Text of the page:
How to “DO” the Coliseum and Ancient Rome

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No visit to Rome is complete without seeing “The Big Two”: The Vatican and the Colosseum. The architectural bastions of the two Empires and the leaders that have defined Rome, the Caput Mundi: The pagan Emperors and the Catholic Popes.

But be warned, given that Rome is always in the top five tourist destinations in the world, the lines to both can be excruciatingly long (up to five hours) not to mention very hot. Often visitors don’t know this, and hope to be able to just “pop in”. This is definitely feasible in November, and possibly January and February… but for all the other months in the year, it is highly advisable that you get organized and clued up before you get there.

Nothing beats seeing the Colosseum and the majestic ruins of antiquity; the Roman Forum and the Palatine Hill, home to the Emperors. However, entering these places can be a bit of scrum at the best of times – with intimidatingly long queues.


One ticket, three sites

Few visitors realize that there are actually several places you can purchase your ticket for the Colosseum. You don’t have to suffer in a long line, assailed by people trying to sell you trinkets and skip the line tours. Your ticket covers all three parts of “Ancient Rome”: The Colosseum, Roman Forum and Palatine Hill. As well as the ticket booths at the Colosseum (which have ridiculous lines) you can find one at the entrance to the Palatine, half way along Via San Gregorio. There is always a much shorter queue here. There is also an entrance and ticket booth at the entrance to the Forum, half way down the Fori Imperiali next to the traffic lights. This is usually a much shorter line too. Armed with a ticket, you can casually saunter past the waiting tourists and head straight in, via security machines.

Top Tip: There are now two different Rome pass cards that you can purchase online and collect on your arrival in Rome. These passes allow you multiple skip the line access to various sites and museums in Rome and also act as a travel card, enabling you to travel by bus, tram and metro throughout your stay. These passes are available for 48 and 72 hours. (Pack lightly; the don’t like big rucksacks at the security gates. Carry water always.)

Roma Pass €28 or €38.50 (does not include Vatican)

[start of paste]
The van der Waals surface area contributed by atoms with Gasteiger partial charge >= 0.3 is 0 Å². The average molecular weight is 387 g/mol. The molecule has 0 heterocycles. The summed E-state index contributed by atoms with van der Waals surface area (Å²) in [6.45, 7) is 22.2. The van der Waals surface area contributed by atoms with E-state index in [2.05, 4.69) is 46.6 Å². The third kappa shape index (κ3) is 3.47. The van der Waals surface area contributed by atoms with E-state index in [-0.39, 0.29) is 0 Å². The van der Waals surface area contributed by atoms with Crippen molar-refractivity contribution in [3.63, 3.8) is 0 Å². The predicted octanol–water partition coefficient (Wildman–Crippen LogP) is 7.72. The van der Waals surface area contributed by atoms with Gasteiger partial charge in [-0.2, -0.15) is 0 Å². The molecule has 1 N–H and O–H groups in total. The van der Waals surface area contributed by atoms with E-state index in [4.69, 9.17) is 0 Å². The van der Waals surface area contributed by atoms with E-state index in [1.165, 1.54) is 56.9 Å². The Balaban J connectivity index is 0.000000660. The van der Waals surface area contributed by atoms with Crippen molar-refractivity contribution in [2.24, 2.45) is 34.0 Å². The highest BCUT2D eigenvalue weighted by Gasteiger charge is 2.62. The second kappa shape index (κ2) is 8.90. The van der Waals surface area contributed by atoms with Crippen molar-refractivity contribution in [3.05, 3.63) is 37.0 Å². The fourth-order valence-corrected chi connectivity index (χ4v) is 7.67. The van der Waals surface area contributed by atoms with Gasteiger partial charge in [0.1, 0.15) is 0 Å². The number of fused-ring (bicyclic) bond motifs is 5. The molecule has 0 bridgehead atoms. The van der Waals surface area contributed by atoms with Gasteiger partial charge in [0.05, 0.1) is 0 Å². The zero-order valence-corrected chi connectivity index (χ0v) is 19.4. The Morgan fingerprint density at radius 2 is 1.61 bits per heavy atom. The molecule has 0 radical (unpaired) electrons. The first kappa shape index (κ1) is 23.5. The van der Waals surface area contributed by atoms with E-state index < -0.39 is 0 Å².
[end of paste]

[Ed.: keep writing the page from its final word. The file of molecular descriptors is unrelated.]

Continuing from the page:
Omnia Pass €113 adult or €80 child (includes Vatican and other sites)


Guided Tours and Private Access

It is always worth having a guide to explain the spellbinding stories of the ancient world, to bring the buildings back to life! There are a whole host of tours to take for Ancient Rome: it takes roughly 3 hours to cover all 3 sites.

There are also several VIP access tours to the Colosseum stage and underground areas, that operate after hours.

Walks of Italy provide fabulous special access to the Colosseum; tours that give you a flavour of the ancient world, before a private viewing inside the Colosseum’s arena and slave quarters. They have special after hours tours as well – fabulous for all ages, and truly exciting to enter when everyone else has left for the day.

Visit them for access to Rome’s new night time multi-media light and sound shows in the Forums…. Not to be missed! These shows illuminate this ancient citadel with dramatic narrative and music that takes you back to the days of the emperors, truly a journey of a life-time. Relive the moment Caesar was betrayed and assasinated, see the graffiti of school children that has survived two millennia… from the sublime to the ridiculous, wander through the ancient city as the light show reconstructs the great fire. Rome’s Coop Culture has done a fantastic job of really bringing the ancient Romans to life. They provide small group tours at good rates.

DISCOUNT: Quote GeorgiaD10 for a 10% discount on all their tours.

To find out more about what’s on in Rome in 2017 have a browse of the “Coop Culture” website. From multi-media light shows, to openings of newly restored palazzos, 2017 season looks set to be a really fascinating adventure back in time!